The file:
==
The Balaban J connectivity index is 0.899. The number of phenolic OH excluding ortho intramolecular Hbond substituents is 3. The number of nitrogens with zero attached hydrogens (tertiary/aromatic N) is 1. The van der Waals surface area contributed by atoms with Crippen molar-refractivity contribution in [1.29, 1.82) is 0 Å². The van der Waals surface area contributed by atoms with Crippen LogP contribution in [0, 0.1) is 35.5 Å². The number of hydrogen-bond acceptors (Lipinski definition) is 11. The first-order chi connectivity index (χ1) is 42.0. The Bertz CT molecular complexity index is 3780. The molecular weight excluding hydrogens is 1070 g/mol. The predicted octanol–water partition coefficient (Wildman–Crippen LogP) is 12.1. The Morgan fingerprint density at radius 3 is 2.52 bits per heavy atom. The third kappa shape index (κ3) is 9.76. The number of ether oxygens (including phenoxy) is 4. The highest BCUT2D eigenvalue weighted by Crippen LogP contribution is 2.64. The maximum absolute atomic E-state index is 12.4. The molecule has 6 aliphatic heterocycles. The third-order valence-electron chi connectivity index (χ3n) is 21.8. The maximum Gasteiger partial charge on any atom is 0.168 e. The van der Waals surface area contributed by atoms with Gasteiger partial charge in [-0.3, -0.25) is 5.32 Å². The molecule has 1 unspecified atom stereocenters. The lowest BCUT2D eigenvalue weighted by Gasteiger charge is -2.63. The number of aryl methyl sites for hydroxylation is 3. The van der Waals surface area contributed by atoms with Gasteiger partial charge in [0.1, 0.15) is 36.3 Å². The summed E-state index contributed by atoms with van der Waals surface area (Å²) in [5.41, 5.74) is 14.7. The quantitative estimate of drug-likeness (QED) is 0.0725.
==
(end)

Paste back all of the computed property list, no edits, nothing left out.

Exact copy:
The Balaban J connectivity index is 0.899. The number of phenolic OH excluding ortho intramolecular Hbond substituents is 3. The number of nitrogens with zero attached hydrogens (tertiary/aromatic N) is 1. The van der Waals surface area contributed by atoms with Crippen molar-refractivity contribution in [1.29, 1.82) is 0 Å². The van der Waals surface area contributed by atoms with Crippen LogP contribution in [0, 0.1) is 35.5 Å². The number of hydrogen-bond acceptors (Lipinski definition) is 11. The first-order chi connectivity index (χ1) is 42.0. The Bertz CT molecular complexity index is 3780. The molecular weight excluding hydrogens is 1070 g/mol. The predicted octanol–water partition coefficient (Wildman–Crippen LogP) is 12.1. The Morgan fingerprint density at radius 3 is 2.52 bits per heavy atom. The third kappa shape index (κ3) is 9.76. The number of ether oxygens (including phenoxy) is 4. The highest BCUT2D eigenvalue weighted by Crippen LogP contribution is 2.64. The maximum absolute atomic E-state index is 12.4. The molecule has 6 aliphatic heterocycles. The third-order valence-electron chi connectivity index (χ3n) is 21.8. The maximum Gasteiger partial charge on any atom is 0.168 e. The van der Waals surface area contributed by atoms with Gasteiger partial charge in [-0.3, -0.25) is 5.32 Å². The molecule has 1 unspecified atom stereocenters. The lowest BCUT2D eigenvalue weighted by Gasteiger charge is -2.63. The number of aryl methyl sites for hydroxylation is 3. The van der Waals surface area contributed by atoms with Gasteiger partial charge in [0.1, 0.15) is 36.3 Å². The summed E-state index contributed by atoms with van der Waals surface area (Å²) in [5.41, 5.74) is 14.7. The quantitative estimate of drug-likeness (QED) is 0.0725.